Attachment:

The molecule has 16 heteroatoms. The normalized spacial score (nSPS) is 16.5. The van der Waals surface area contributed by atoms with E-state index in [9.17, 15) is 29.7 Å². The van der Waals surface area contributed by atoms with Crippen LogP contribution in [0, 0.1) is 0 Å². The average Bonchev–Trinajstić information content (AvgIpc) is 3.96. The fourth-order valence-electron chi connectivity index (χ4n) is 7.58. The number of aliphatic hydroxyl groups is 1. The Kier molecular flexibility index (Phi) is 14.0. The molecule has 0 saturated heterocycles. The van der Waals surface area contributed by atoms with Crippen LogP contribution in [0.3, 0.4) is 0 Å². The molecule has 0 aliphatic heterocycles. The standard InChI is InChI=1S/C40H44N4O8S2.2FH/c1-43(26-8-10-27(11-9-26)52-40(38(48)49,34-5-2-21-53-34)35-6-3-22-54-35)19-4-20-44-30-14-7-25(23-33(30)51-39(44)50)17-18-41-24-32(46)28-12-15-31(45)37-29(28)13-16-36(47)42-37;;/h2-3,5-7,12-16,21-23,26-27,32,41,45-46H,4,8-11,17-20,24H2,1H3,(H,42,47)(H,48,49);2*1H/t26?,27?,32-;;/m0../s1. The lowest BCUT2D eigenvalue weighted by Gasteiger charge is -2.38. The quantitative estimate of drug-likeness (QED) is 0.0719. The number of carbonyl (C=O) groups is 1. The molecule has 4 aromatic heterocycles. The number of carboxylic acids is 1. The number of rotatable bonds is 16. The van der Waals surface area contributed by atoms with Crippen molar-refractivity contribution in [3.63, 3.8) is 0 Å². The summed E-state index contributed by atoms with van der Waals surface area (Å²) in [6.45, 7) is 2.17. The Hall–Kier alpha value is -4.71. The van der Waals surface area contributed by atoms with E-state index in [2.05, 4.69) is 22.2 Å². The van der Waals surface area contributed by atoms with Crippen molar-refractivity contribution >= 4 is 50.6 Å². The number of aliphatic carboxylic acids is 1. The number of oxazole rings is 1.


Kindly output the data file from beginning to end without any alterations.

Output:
The molecule has 16 heteroatoms. The normalized spacial score (nSPS) is 16.5. The van der Waals surface area contributed by atoms with E-state index in [9.17, 15) is 29.7 Å². The van der Waals surface area contributed by atoms with Crippen LogP contribution in [0, 0.1) is 0 Å². The average Bonchev–Trinajstić information content (AvgIpc) is 3.96. The fourth-order valence-electron chi connectivity index (χ4n) is 7.58. The number of aliphatic hydroxyl groups is 1. The Kier molecular flexibility index (Phi) is 14.0. The molecule has 0 saturated heterocycles. The van der Waals surface area contributed by atoms with Crippen LogP contribution in [0.3, 0.4) is 0 Å². The molecule has 0 aliphatic heterocycles. The standard InChI is InChI=1S/C40H44N4O8S2.2FH/c1-43(26-8-10-27(11-9-26)52-40(38(48)49,34-5-2-21-53-34)35-6-3-22-54-35)19-4-20-44-30-14-7-25(23-33(30)51-39(44)50)17-18-41-24-32(46)28-12-15-31(45)37-29(28)13-16-36(47)42-37;;/h2-3,5-7,12-16,21-23,26-27,32,41,45-46H,4,8-11,17-20,24H2,1H3,(H,42,47)(H,48,49);2*1H/t26?,27?,32-;;/m0../s1. The lowest BCUT2D eigenvalue weighted by Gasteiger charge is -2.38. The quantitative estimate of drug-likeness (QED) is 0.0719. The number of carbonyl (C=O) groups is 1. The molecule has 4 aromatic heterocycles. The number of carboxylic acids is 1. The number of rotatable bonds is 16. The van der Waals surface area contributed by atoms with Crippen molar-refractivity contribution in [3.63, 3.8) is 0 Å². The summed E-state index contributed by atoms with van der Waals surface area (Å²) in [6.45, 7) is 2.17. The Hall–Kier alpha value is -4.71. The van der Waals surface area contributed by atoms with E-state index in [2.05, 4.69) is 22.2 Å². The van der Waals surface area contributed by atoms with Crippen molar-refractivity contribution >= 4 is 50.6 Å². The number of aliphatic carboxylic acids is 1. The number of oxazole rings is 1.